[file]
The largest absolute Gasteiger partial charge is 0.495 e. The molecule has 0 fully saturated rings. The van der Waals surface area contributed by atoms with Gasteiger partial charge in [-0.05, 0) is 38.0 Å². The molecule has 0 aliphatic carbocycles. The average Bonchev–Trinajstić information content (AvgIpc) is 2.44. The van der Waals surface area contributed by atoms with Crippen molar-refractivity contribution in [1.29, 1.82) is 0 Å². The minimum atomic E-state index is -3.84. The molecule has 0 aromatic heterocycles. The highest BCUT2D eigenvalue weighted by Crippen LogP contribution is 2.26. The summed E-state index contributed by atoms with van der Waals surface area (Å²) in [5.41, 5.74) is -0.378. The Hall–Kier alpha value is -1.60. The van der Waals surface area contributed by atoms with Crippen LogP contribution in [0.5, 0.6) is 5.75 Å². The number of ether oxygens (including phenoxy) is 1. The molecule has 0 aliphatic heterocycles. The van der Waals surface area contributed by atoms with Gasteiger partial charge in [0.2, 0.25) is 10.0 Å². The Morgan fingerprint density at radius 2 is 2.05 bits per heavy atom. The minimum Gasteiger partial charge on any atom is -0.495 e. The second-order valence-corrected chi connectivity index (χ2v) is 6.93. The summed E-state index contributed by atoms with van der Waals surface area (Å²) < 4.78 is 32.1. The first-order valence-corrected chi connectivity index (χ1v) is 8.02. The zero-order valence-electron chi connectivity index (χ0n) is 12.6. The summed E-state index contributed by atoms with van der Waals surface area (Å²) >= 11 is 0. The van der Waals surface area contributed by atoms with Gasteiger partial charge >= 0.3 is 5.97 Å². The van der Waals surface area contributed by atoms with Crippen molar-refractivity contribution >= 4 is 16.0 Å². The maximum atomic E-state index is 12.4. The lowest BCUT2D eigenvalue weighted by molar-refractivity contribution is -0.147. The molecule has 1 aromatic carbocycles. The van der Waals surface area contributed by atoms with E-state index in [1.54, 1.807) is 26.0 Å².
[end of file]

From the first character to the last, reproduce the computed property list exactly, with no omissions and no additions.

The largest absolute Gasteiger partial charge is 0.495 e. The molecule has 0 fully saturated rings. The van der Waals surface area contributed by atoms with Gasteiger partial charge in [-0.05, 0) is 38.0 Å². The molecule has 0 aliphatic carbocycles. The average Bonchev–Trinajstić information content (AvgIpc) is 2.44. The van der Waals surface area contributed by atoms with Crippen molar-refractivity contribution in [1.29, 1.82) is 0 Å². The minimum atomic E-state index is -3.84. The molecule has 0 aromatic heterocycles. The highest BCUT2D eigenvalue weighted by Crippen LogP contribution is 2.26. The summed E-state index contributed by atoms with van der Waals surface area (Å²) in [5.41, 5.74) is -0.378. The Hall–Kier alpha value is -1.60. The van der Waals surface area contributed by atoms with Crippen LogP contribution in [0.5, 0.6) is 5.75 Å². The number of ether oxygens (including phenoxy) is 1. The molecule has 0 aliphatic heterocycles. The van der Waals surface area contributed by atoms with Gasteiger partial charge in [0.2, 0.25) is 10.0 Å². The Morgan fingerprint density at radius 2 is 2.05 bits per heavy atom. The minimum Gasteiger partial charge on any atom is -0.495 e. The second-order valence-corrected chi connectivity index (χ2v) is 6.93. The summed E-state index contributed by atoms with van der Waals surface area (Å²) < 4.78 is 32.1. The first-order valence-corrected chi connectivity index (χ1v) is 8.02. The zero-order valence-electron chi connectivity index (χ0n) is 12.6. The summed E-state index contributed by atoms with van der Waals surface area (Å²) >= 11 is 0. The van der Waals surface area contributed by atoms with Gasteiger partial charge >= 0.3 is 5.97 Å². The van der Waals surface area contributed by atoms with Crippen molar-refractivity contribution >= 4 is 16.0 Å². The maximum atomic E-state index is 12.4. The lowest BCUT2D eigenvalue weighted by molar-refractivity contribution is -0.147. The molecule has 1 aromatic carbocycles. The van der Waals surface area contributed by atoms with E-state index in [1.54, 1.807) is 26.0 Å².